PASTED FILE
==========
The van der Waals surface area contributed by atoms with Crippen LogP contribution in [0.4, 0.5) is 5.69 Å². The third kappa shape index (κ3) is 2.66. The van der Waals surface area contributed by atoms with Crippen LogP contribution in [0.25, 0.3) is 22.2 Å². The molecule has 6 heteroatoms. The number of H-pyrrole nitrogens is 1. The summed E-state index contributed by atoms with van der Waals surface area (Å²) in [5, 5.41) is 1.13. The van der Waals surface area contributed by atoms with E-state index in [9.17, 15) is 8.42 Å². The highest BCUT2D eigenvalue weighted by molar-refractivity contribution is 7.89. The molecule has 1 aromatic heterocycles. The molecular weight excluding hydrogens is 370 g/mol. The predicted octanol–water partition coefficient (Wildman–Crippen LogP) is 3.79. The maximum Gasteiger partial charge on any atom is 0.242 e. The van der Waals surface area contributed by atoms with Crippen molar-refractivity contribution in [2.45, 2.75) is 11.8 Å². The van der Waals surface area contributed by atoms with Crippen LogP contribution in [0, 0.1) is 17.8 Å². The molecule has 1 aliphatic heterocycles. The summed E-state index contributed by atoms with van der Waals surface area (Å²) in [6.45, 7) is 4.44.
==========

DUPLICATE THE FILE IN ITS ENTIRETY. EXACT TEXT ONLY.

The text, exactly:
The van der Waals surface area contributed by atoms with Crippen LogP contribution in [0.4, 0.5) is 5.69 Å². The third kappa shape index (κ3) is 2.66. The van der Waals surface area contributed by atoms with Crippen LogP contribution in [0.25, 0.3) is 22.2 Å². The molecule has 6 heteroatoms. The number of H-pyrrole nitrogens is 1. The summed E-state index contributed by atoms with van der Waals surface area (Å²) in [5, 5.41) is 1.13. The van der Waals surface area contributed by atoms with E-state index in [9.17, 15) is 8.42 Å². The highest BCUT2D eigenvalue weighted by molar-refractivity contribution is 7.89. The molecule has 1 aromatic heterocycles. The molecular weight excluding hydrogens is 370 g/mol. The predicted octanol–water partition coefficient (Wildman–Crippen LogP) is 3.79. The maximum Gasteiger partial charge on any atom is 0.242 e. The van der Waals surface area contributed by atoms with Crippen molar-refractivity contribution in [2.45, 2.75) is 11.8 Å². The van der Waals surface area contributed by atoms with Crippen LogP contribution in [0, 0.1) is 17.8 Å². The molecule has 1 aliphatic heterocycles. The summed E-state index contributed by atoms with van der Waals surface area (Å²) in [6.45, 7) is 4.44.